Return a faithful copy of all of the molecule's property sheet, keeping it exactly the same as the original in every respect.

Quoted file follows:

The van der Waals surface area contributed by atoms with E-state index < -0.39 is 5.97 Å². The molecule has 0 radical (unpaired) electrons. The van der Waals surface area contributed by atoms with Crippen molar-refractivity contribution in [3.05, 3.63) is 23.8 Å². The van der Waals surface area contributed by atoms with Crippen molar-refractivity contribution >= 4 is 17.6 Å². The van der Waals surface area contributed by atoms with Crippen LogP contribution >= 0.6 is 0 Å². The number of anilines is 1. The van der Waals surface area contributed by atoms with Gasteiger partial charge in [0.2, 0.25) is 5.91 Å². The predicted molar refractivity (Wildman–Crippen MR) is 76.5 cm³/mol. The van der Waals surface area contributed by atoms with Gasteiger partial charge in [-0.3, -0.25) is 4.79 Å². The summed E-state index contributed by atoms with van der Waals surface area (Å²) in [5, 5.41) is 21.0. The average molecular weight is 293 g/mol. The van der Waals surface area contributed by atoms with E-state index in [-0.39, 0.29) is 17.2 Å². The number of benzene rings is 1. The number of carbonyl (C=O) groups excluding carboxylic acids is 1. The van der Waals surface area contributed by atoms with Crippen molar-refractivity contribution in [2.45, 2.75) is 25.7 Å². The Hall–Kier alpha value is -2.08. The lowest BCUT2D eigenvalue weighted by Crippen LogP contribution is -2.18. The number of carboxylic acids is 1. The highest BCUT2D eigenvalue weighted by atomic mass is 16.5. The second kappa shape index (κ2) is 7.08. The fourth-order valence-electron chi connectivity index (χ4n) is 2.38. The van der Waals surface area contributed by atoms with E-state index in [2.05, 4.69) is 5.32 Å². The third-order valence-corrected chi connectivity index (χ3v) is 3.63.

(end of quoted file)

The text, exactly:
The van der Waals surface area contributed by atoms with E-state index < -0.39 is 5.97 Å². The molecule has 0 radical (unpaired) electrons. The van der Waals surface area contributed by atoms with Crippen molar-refractivity contribution in [3.05, 3.63) is 23.8 Å². The van der Waals surface area contributed by atoms with Crippen molar-refractivity contribution >= 4 is 17.6 Å². The van der Waals surface area contributed by atoms with Crippen LogP contribution >= 0.6 is 0 Å². The number of anilines is 1. The van der Waals surface area contributed by atoms with Gasteiger partial charge in [0.2, 0.25) is 5.91 Å². The predicted molar refractivity (Wildman–Crippen MR) is 76.5 cm³/mol. The van der Waals surface area contributed by atoms with Gasteiger partial charge in [-0.3, -0.25) is 4.79 Å². The summed E-state index contributed by atoms with van der Waals surface area (Å²) in [5, 5.41) is 21.0. The average molecular weight is 293 g/mol. The van der Waals surface area contributed by atoms with E-state index in [-0.39, 0.29) is 17.2 Å². The number of benzene rings is 1. The number of carbonyl (C=O) groups excluding carboxylic acids is 1. The van der Waals surface area contributed by atoms with Crippen molar-refractivity contribution in [2.45, 2.75) is 25.7 Å². The Hall–Kier alpha value is -2.08. The lowest BCUT2D eigenvalue weighted by Crippen LogP contribution is -2.18. The number of carboxylic acids is 1. The highest BCUT2D eigenvalue weighted by atomic mass is 16.5. The second kappa shape index (κ2) is 7.08. The fourth-order valence-electron chi connectivity index (χ4n) is 2.38. The van der Waals surface area contributed by atoms with E-state index in [2.05, 4.69) is 5.32 Å². The third-order valence-corrected chi connectivity index (χ3v) is 3.63.